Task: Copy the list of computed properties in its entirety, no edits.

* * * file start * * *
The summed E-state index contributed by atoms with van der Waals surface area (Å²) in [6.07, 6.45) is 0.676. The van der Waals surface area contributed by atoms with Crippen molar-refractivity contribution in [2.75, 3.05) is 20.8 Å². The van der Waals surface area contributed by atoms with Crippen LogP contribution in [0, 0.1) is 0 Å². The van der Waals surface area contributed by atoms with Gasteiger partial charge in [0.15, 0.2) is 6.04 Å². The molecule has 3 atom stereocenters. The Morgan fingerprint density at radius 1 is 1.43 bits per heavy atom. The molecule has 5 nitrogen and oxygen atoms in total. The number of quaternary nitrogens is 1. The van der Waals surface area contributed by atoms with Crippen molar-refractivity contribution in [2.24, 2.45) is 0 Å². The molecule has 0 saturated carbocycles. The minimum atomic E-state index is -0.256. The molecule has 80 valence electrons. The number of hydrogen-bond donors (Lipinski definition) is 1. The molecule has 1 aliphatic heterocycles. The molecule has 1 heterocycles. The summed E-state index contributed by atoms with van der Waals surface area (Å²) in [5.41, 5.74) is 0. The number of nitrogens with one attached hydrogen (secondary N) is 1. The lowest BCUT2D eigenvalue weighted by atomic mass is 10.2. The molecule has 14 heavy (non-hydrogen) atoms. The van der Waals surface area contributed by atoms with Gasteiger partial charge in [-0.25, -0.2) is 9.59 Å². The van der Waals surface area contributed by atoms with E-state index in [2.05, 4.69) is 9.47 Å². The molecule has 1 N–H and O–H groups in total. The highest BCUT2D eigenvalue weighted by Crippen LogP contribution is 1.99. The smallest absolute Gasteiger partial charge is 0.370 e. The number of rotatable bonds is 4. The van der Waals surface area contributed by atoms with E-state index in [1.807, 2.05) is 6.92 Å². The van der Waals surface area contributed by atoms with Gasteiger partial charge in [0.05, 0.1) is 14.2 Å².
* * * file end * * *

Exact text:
The summed E-state index contributed by atoms with van der Waals surface area (Å²) in [6.07, 6.45) is 0.676. The van der Waals surface area contributed by atoms with Crippen molar-refractivity contribution in [2.75, 3.05) is 20.8 Å². The van der Waals surface area contributed by atoms with Crippen LogP contribution in [0, 0.1) is 0 Å². The van der Waals surface area contributed by atoms with Gasteiger partial charge in [0.15, 0.2) is 6.04 Å². The molecule has 3 atom stereocenters. The Morgan fingerprint density at radius 1 is 1.43 bits per heavy atom. The molecule has 5 nitrogen and oxygen atoms in total. The number of quaternary nitrogens is 1. The van der Waals surface area contributed by atoms with Crippen molar-refractivity contribution in [2.24, 2.45) is 0 Å². The molecule has 0 saturated carbocycles. The minimum atomic E-state index is -0.256. The molecule has 80 valence electrons. The number of hydrogen-bond donors (Lipinski definition) is 1. The molecule has 1 aliphatic heterocycles. The molecule has 1 heterocycles. The summed E-state index contributed by atoms with van der Waals surface area (Å²) in [5.41, 5.74) is 0. The number of nitrogens with one attached hydrogen (secondary N) is 1. The lowest BCUT2D eigenvalue weighted by atomic mass is 10.2. The molecule has 14 heavy (non-hydrogen) atoms. The van der Waals surface area contributed by atoms with Gasteiger partial charge in [-0.25, -0.2) is 9.59 Å². The van der Waals surface area contributed by atoms with E-state index in [2.05, 4.69) is 9.47 Å². The molecule has 1 N–H and O–H groups in total. The highest BCUT2D eigenvalue weighted by Crippen LogP contribution is 1.99. The smallest absolute Gasteiger partial charge is 0.370 e. The number of rotatable bonds is 4. The van der Waals surface area contributed by atoms with E-state index in [1.807, 2.05) is 6.92 Å². The van der Waals surface area contributed by atoms with Gasteiger partial charge in [0.05, 0.1) is 14.2 Å².